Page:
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Date: Wed, 1 Jul 2020 14:20:13 +0000
From: David Laight <David.Laight@...LAB.COM>
To: 'Peter Zijlstra' <>, "Paul E. McKenney"
CC: Marco Elver <>, Nick Desaulniers
	<>, Sami Tolvanen <>, "Masahiro
 Yamada" <>, Will Deacon <>, "Greg
 Kroah-Hartman" <>, Kees Cook
	<>, clang-built-linux
	<>, Kernel Hardening
	<>, linux-arch
	<>, Linux ARM
	<>, Linux Kbuild mailing list
	<>, LKML <>,
	"" <>, "maintainer:X86
Subject: RE: [PATCH 00/22] add support for Clang LTO

From: Peter Zijlstra
> Sent: 01 July 2020 10:11
> On Tue, Jun 30, 2020 at 01:30:16PM -0700, Paul E. McKenney wrote:
> > On Tue, Jun 30, 2020 at 10:12:43PM +0200, Peter Zijlstra wrote:
> > > I'm not convinced C11 memory_order_consume would actually work for us,
> > > even if it would work. That is, given:
> > >
> > >
> > >
> > > only pointers can have consume, but like I pointed out, we have code
> > > that relies on dependent loads from integers.
> >
> > I agree that C11 memory_order_consume is not normally what we want,
> > given that it is universally promoted to memory_order_acquire.
> >
> > However, dependent loads from integers are, if anything, more difficult
> > to defend from the compiler than are control dependencies.  This applies
> > doubly to integers that are used to index two-element arrays, in which
> > case you are just asking the compiler to destroy your dependent loads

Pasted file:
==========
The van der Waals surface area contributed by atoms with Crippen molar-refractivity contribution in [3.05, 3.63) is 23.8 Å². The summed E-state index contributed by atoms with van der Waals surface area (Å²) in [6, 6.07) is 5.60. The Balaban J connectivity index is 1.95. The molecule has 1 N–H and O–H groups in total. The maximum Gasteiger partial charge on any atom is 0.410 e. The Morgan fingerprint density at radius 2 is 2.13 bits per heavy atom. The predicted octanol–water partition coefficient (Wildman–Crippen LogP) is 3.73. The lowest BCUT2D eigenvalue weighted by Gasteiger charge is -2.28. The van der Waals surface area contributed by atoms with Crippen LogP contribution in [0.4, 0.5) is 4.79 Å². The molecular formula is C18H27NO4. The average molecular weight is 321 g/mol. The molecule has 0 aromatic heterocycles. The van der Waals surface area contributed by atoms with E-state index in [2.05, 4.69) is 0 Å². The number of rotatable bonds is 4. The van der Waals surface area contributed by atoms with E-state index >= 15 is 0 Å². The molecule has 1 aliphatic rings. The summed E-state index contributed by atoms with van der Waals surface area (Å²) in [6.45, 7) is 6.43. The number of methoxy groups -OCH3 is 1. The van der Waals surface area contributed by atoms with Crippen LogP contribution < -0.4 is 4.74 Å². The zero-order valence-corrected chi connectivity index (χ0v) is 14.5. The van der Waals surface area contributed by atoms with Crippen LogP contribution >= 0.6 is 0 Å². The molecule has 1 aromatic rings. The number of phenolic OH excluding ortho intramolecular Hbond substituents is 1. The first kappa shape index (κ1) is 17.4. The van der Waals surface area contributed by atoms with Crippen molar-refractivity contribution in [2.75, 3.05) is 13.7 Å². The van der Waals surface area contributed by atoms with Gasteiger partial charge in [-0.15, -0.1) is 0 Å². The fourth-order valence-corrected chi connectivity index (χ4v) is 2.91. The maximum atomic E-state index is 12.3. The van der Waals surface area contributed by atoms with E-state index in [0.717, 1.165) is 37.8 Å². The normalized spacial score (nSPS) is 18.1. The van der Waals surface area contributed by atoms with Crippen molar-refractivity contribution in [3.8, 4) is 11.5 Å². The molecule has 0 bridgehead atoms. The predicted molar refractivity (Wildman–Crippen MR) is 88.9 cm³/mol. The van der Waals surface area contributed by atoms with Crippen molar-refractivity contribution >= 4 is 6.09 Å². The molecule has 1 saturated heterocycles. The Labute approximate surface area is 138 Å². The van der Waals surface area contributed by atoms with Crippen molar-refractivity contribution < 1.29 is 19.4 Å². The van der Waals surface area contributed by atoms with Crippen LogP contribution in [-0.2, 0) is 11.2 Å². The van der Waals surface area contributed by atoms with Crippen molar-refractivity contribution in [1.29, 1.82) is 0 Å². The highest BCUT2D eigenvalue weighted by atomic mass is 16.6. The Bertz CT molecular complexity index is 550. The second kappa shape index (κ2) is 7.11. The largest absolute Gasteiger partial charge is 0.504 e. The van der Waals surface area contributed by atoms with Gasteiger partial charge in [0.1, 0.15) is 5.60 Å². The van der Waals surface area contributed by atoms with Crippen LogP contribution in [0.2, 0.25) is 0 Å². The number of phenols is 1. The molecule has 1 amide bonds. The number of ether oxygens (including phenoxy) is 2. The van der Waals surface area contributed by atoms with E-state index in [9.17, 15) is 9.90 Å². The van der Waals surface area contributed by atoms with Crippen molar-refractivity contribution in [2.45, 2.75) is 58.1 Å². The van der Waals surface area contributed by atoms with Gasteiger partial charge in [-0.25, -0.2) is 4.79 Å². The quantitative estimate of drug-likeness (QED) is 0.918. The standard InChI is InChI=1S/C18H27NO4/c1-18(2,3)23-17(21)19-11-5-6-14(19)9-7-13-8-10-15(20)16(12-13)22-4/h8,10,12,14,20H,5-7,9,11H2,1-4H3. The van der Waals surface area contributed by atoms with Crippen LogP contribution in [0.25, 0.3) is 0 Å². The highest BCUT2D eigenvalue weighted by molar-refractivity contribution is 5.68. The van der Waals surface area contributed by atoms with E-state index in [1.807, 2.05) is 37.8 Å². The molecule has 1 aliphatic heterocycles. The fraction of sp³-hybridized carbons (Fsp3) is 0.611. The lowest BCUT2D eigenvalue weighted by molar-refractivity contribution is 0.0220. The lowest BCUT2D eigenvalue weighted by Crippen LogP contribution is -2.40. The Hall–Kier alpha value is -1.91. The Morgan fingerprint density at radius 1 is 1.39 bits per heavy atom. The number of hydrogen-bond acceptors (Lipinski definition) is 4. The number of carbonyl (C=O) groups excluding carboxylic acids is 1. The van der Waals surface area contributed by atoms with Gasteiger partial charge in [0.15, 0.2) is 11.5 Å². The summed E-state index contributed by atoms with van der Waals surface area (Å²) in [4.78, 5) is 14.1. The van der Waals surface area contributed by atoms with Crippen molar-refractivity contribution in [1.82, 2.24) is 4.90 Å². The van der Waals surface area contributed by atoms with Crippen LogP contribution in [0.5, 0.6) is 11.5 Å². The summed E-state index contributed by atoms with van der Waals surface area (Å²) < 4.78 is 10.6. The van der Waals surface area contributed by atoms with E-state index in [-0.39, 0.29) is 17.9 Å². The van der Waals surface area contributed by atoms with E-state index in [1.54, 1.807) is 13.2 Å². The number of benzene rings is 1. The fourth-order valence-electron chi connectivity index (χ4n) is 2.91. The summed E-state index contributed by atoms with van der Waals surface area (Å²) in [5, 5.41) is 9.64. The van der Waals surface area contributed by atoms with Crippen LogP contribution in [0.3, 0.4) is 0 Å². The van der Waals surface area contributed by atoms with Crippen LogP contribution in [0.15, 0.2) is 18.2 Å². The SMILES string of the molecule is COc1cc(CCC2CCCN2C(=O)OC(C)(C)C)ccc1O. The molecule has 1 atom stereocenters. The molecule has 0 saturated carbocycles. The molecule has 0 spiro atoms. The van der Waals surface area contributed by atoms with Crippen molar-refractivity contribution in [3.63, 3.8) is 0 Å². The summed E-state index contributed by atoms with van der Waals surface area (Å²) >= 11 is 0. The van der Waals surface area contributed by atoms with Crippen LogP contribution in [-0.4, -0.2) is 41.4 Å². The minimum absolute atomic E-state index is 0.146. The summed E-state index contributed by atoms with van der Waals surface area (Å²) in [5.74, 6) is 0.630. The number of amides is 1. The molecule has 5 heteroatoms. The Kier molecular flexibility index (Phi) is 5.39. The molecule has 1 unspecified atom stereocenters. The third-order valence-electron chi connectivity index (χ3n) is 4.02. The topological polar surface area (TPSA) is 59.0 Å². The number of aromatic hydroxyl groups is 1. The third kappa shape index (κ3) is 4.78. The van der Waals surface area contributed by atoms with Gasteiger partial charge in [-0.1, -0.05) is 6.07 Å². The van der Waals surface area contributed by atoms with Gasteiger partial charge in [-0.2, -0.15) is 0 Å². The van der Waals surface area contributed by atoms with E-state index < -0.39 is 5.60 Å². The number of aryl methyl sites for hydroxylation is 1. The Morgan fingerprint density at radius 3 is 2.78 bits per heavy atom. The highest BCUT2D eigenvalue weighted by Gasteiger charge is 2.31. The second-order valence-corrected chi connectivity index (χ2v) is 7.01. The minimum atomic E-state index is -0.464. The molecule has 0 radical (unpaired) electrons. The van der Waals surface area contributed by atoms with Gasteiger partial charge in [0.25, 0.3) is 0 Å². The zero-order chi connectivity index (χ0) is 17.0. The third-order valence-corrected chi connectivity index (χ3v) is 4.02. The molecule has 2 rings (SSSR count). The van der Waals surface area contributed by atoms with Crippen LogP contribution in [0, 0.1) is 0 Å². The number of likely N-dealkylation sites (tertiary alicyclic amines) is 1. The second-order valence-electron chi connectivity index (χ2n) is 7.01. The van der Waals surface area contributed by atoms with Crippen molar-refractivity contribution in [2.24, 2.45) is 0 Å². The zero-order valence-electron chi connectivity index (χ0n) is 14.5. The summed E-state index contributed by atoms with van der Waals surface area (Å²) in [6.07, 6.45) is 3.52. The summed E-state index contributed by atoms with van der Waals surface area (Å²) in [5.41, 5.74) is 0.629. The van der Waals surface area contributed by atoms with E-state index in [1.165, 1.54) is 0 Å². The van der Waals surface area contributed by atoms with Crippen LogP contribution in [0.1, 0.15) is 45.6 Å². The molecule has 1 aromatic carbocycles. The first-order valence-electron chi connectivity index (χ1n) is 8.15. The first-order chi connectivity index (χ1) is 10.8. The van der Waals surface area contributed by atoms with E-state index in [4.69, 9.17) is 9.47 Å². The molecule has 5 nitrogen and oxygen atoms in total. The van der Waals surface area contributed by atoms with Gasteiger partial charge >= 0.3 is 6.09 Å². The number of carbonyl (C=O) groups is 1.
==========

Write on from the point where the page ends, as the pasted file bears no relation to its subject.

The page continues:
> > by converting them into control dependencies.
> Yes, I'm aware. However, as you might know, I'm firmly in the 'C is a
> glorified assembler' camp (as I expect most actual OS people are, out of
> necessity if nothing else) and if I wanted a control dependency I
> would've bloody well written one.

I write in C because doing register tracking is hard :-)
I've got an hdlc implementation in C that is carefully adjusted
so that the worst case path is bounded.
I probably know every one of the 1000 instructions in it.

Would an asm statement that uses the same 'register' for input and
output but doesn't actually do anything help?
It won't generate any code, but the compiler ought to assume that
it might change the value - so can't do optimisations that track
the value across the call.

> I think an optimizing compiler is awesome, but only in so far as that
> optimization is actually helpful -- and yes, I just stepped into a giant
> twilight zone there. That is, any optimization that has _any_
> controversy should be controllable (like -fno-strict-overflow
> -fno-strict-aliasing) and I'd very much like the same here.

I'm fed up of gcc generating the code that uses SIMD instructions
for the 'tail' loop at the end of a function that is already doing
SIMD operations for the main part of the loop.
And compilers that convert a byte copy loop to 'rep movsb'.
If I'm copying 3 or 4 bytes I don't want a 40 clock overhead.


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